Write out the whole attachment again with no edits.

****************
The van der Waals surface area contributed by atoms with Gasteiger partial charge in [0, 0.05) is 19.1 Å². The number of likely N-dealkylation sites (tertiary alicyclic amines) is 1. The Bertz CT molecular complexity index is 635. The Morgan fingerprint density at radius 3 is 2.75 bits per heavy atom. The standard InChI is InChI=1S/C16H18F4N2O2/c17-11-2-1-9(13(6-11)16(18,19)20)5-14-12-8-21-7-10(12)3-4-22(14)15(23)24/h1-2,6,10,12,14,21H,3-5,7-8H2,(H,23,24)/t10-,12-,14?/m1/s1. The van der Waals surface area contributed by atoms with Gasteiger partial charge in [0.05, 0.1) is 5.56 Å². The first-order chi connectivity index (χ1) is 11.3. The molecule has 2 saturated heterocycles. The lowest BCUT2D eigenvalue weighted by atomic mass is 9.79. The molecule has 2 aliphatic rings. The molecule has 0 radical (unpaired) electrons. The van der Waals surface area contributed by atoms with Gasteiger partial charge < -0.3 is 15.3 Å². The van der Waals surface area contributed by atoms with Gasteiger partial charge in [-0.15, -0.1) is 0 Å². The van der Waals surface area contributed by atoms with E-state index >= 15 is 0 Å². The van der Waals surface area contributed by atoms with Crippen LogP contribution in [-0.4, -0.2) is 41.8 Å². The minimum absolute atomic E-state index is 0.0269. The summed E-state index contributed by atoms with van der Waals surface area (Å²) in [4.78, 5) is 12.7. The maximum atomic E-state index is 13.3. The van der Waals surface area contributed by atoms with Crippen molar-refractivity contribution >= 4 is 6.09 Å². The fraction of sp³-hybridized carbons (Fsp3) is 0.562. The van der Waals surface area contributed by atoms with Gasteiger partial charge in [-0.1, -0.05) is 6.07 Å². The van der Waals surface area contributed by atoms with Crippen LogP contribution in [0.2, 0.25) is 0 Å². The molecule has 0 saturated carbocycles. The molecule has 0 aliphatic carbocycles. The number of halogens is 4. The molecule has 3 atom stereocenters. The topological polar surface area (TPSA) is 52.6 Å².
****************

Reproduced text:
The van der Waals surface area contributed by atoms with Gasteiger partial charge in [0, 0.05) is 19.1 Å². The number of likely N-dealkylation sites (tertiary alicyclic amines) is 1. The Bertz CT molecular complexity index is 635. The Morgan fingerprint density at radius 3 is 2.75 bits per heavy atom. The standard InChI is InChI=1S/C16H18F4N2O2/c17-11-2-1-9(13(6-11)16(18,19)20)5-14-12-8-21-7-10(12)3-4-22(14)15(23)24/h1-2,6,10,12,14,21H,3-5,7-8H2,(H,23,24)/t10-,12-,14?/m1/s1. The van der Waals surface area contributed by atoms with Gasteiger partial charge in [0.05, 0.1) is 5.56 Å². The first-order chi connectivity index (χ1) is 11.3. The molecule has 2 saturated heterocycles. The lowest BCUT2D eigenvalue weighted by atomic mass is 9.79. The molecule has 2 aliphatic rings. The molecule has 0 radical (unpaired) electrons. The van der Waals surface area contributed by atoms with Gasteiger partial charge < -0.3 is 15.3 Å². The van der Waals surface area contributed by atoms with Gasteiger partial charge in [-0.15, -0.1) is 0 Å². The van der Waals surface area contributed by atoms with E-state index >= 15 is 0 Å². The van der Waals surface area contributed by atoms with Crippen LogP contribution in [-0.4, -0.2) is 41.8 Å². The minimum absolute atomic E-state index is 0.0269. The summed E-state index contributed by atoms with van der Waals surface area (Å²) in [4.78, 5) is 12.7. The maximum atomic E-state index is 13.3. The van der Waals surface area contributed by atoms with Crippen molar-refractivity contribution >= 4 is 6.09 Å². The fraction of sp³-hybridized carbons (Fsp3) is 0.562. The van der Waals surface area contributed by atoms with Gasteiger partial charge in [-0.1, -0.05) is 6.07 Å². The van der Waals surface area contributed by atoms with Crippen LogP contribution in [0.2, 0.25) is 0 Å². The molecule has 0 saturated carbocycles. The molecule has 0 aliphatic carbocycles. The number of halogens is 4. The molecule has 3 atom stereocenters. The topological polar surface area (TPSA) is 52.6 Å².